A significant novel idea of the α algorithm is to pre-process the trace and determine the pair-wise relations between all pairs of tasks. The four possible trace-based ordering relations between a pair of tasks a and b are:

    • i) a>b if and only if (iff) there exists at least one episode in the trace where task a is executed immediately before (>) task b;
    • ii) a→b iff a>b and b≯a, where ≯ means does not precede;
    • iii a#b iff a≯b and b≯a; and
    • iv) a∥b iff a>b and b>a, where < indicates after.

The assumption of these algorithms is that the trace is complete. That is, the trace reflects correctly the relations between the executions of the tasks in the business process that produced the trace. In practice, this requirement means that if all tasks that can potentially follow each other, the tasks do so in at least one trace.

After the relation between each pair of tasks has been identified to be one of these four relations, the algorithm proceeds to construct a minimal SWF-net that satisfies the relations. Based on the provable property that a→b implies that a SWF-net place exists immediately between tasks a and b. van der Aalst et al. devised an algorithm that constructs an SWT-net in eight steps, without any heuristic search.

The key step of the algorithm is to identify pairs Y of maximal sets of tasks A and B, such that all tasks in the set A have relation # between each other, similarly, all tasks in the set B have relation # between each other. For any pair of tasks a in the set A and task b in the set B, it is true that a→b. No supersets of A and B, respectively, exhibit these properties. When such a task pair (A, B) has been identified, the algorithm constructs a new place P of the SWF-net, adds transitions from all tasks a in the set A to P, and transitions from P to all tasks b in the set B.

The α algorithm is able to mine a large class of SWF-nets, however with several limitations. One of the limitations is that the algorithm cannot correctly mine nets with short loops, e.g., of length one or two tasks. That problem is remedied by the α+ algorithm based on an extended notion of trace completeness and two new relations between tasks. The β algorithm, which exploits the temporal span of tasks, i.e., the interval between the start and end of tasks, can be used to discover short loops.

Another limitation of the α algorithm and its derivatives is that they cannot detect all cases of concurrency in a business process, Concurrent tasks in SWF-nets are represented by means of a construct involving auxiliary AND-split (&-s) and AND-join (&-j) tasks. The α algorithm can mine processes with AND-split tasks only if the two auxiliary tasks, the AND-split and the AND-join tasks, have been recorded explicitly in the trace.

However, it can be expected that traces do not contain explicit AND-splits and AND-join tasks, because they do not correspond to actual tasks in the business process. Whenever parallel execution has been performed in a conventional IT system, the logic to initiate the parallel execution and the logic to synchronize its completion is usually not readily apparent. It is precisely the objective of the process raining algorithm to extract this logic and model it explicitly.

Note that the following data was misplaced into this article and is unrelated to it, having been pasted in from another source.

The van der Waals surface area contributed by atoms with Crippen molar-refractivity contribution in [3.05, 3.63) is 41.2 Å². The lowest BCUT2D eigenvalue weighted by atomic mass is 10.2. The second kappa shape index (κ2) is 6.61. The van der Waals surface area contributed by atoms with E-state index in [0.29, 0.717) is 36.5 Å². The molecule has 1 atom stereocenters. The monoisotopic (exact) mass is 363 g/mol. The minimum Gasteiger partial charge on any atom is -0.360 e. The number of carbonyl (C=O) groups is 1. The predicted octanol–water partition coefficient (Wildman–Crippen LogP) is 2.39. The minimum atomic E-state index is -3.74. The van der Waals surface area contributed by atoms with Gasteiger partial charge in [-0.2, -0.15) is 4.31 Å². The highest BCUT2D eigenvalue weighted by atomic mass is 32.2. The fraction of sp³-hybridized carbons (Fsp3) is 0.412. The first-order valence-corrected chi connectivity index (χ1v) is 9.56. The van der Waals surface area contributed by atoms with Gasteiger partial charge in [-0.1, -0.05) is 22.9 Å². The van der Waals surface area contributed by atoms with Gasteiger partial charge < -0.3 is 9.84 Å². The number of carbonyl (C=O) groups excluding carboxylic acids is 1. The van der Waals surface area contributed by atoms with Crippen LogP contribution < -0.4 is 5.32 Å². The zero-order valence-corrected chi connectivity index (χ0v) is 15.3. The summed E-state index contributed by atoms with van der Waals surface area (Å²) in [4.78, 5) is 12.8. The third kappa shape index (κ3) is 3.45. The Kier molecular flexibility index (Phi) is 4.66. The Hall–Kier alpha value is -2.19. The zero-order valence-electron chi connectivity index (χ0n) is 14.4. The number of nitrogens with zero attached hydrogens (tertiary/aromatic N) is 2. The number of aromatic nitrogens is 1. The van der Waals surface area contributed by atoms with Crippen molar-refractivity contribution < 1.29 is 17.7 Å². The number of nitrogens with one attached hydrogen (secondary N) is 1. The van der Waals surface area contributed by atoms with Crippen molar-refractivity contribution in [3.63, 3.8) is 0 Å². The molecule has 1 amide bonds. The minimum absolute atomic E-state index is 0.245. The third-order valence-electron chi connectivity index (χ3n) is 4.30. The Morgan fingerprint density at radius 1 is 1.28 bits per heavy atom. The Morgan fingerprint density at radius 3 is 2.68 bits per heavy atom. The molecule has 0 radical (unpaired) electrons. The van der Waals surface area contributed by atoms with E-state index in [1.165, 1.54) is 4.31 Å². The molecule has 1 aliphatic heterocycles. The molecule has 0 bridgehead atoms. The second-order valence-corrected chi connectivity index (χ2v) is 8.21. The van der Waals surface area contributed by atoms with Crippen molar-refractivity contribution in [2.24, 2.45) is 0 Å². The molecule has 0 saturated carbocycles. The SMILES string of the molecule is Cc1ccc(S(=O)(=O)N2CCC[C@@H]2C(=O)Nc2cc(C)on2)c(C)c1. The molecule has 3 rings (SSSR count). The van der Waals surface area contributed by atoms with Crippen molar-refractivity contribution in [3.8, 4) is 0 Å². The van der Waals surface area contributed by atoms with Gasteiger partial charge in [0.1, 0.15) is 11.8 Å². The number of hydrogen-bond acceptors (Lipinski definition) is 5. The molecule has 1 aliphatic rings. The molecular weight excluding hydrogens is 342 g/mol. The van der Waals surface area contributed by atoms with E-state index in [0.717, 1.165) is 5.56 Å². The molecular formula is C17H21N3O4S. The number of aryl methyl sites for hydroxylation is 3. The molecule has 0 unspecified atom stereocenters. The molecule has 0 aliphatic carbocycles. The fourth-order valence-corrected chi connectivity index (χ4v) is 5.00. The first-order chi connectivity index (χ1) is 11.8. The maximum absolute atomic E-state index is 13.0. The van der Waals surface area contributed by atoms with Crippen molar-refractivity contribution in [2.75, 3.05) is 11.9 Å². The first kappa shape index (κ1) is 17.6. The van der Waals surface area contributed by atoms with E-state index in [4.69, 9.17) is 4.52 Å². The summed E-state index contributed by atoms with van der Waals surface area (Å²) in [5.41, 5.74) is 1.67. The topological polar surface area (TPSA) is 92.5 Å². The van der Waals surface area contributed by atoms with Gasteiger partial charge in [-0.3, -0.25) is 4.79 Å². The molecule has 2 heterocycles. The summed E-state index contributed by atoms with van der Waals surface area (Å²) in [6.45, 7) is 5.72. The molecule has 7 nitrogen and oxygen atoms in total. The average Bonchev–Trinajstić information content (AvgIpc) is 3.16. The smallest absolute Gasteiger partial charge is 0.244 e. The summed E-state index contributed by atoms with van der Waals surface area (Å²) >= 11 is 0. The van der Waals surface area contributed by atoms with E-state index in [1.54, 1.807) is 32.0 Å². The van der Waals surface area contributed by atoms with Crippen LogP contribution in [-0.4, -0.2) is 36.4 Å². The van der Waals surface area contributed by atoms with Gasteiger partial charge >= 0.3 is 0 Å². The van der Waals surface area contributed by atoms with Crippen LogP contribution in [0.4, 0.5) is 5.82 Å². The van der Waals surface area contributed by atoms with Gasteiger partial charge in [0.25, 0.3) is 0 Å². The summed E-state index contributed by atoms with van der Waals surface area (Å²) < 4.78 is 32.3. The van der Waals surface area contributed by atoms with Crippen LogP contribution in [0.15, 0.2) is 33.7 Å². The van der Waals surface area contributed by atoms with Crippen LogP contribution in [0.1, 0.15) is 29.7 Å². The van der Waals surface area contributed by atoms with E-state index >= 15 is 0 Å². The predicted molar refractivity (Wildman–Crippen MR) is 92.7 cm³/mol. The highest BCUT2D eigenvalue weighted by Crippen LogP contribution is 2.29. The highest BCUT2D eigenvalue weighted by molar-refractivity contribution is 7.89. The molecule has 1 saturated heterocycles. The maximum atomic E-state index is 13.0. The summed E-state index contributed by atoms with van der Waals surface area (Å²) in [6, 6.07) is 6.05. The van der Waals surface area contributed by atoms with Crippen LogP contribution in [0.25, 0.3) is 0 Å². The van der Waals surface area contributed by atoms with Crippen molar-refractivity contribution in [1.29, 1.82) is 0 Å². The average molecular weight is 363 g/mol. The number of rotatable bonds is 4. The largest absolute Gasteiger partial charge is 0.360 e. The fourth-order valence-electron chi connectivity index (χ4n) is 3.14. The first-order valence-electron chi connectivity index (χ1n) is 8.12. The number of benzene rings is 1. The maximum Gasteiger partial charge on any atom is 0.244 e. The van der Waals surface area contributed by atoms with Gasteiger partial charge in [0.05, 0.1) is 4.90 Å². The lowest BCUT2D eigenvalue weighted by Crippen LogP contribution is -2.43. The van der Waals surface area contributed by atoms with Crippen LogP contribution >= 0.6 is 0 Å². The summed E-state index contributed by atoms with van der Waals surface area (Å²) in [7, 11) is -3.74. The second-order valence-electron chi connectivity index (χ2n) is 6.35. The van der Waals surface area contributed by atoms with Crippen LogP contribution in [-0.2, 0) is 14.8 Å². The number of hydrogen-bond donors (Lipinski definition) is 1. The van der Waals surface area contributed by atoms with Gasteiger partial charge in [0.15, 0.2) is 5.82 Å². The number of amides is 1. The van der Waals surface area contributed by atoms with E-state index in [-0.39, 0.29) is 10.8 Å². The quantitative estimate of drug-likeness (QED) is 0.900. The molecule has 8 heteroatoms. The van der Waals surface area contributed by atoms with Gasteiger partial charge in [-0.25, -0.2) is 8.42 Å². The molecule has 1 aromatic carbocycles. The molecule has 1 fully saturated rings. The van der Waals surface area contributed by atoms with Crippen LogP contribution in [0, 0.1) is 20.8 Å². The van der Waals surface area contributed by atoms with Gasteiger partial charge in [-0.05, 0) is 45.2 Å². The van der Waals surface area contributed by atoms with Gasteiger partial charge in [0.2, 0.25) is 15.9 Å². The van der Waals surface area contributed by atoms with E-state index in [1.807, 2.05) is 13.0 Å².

When explicit AND-splits and AND-joins are absent from the trace, which is expected to be the typical situation, the mining algorithm would have to deal with implicitly concurrent business processes. In numerous cases, the α algorithm and its descendants have difficulties in handling implicit concurrent execution.

There are several possible explanations of why implicit concurrency is challenging for the α algorithm and its extensions. The first is in the nature of SWF-nets as process representations. Although SWF-nets are very powerful and versatile in terms of the type of processes that can be represented, there is an inherent asymmetry in the way AND-blocks and OR-blocks are represented. Because the α algorithm does not generate new tasks, other than those already present in the trace, it cannot generate explicit AND-blocks.

A second possible explanation lies in the way the α algorithm constructs the WF-net. The algorithm identifies sets of tasks which are in the # and → relations between each other, but never analyzes tasks that have the ∥ relation between each other. The ∥ relation is indicative of possible concurrency, but the algorithms never identifies this concurrency as a step of their operation, rather, concurrent tasks end up being represented as such merely as a side effect of placing the tasks in the correct sequential or exclusive-choice order.

The above analysis suggests that it is worthwhile to provide alternative representation and mining methods that can handle implicit concurrency, while still providing a solution that is based on constructed compact relation tables from task execution traces.

Another desirable property of such methods would be more favorable computational complexity. The α algorithms and its derivatives are usually exponential in the number of tasks N, because they involve search within the space of all pairs of sets of tasks, i.e., the powerset of the set of all tasks. For practical purposes, a mining algorithm of low-degree polynomial complexity, e.g., O(N3) would be much more desirable.


The embodiments of the invention provide a method for modeling a business process with a hierarchical workflow tree. The workflow tree facilitates mining of the model where parallel execution of two or more sub-processes has not been represented explicitly in traces obtain from the execution of tasks in the business process.

The invention provides an efficient business process mining (model construction) method. The method is based on the provable property of workflow trees that two tasks are siblings in the tree if and only if the two tasks have respective identical task relations with each and every other task in the business process.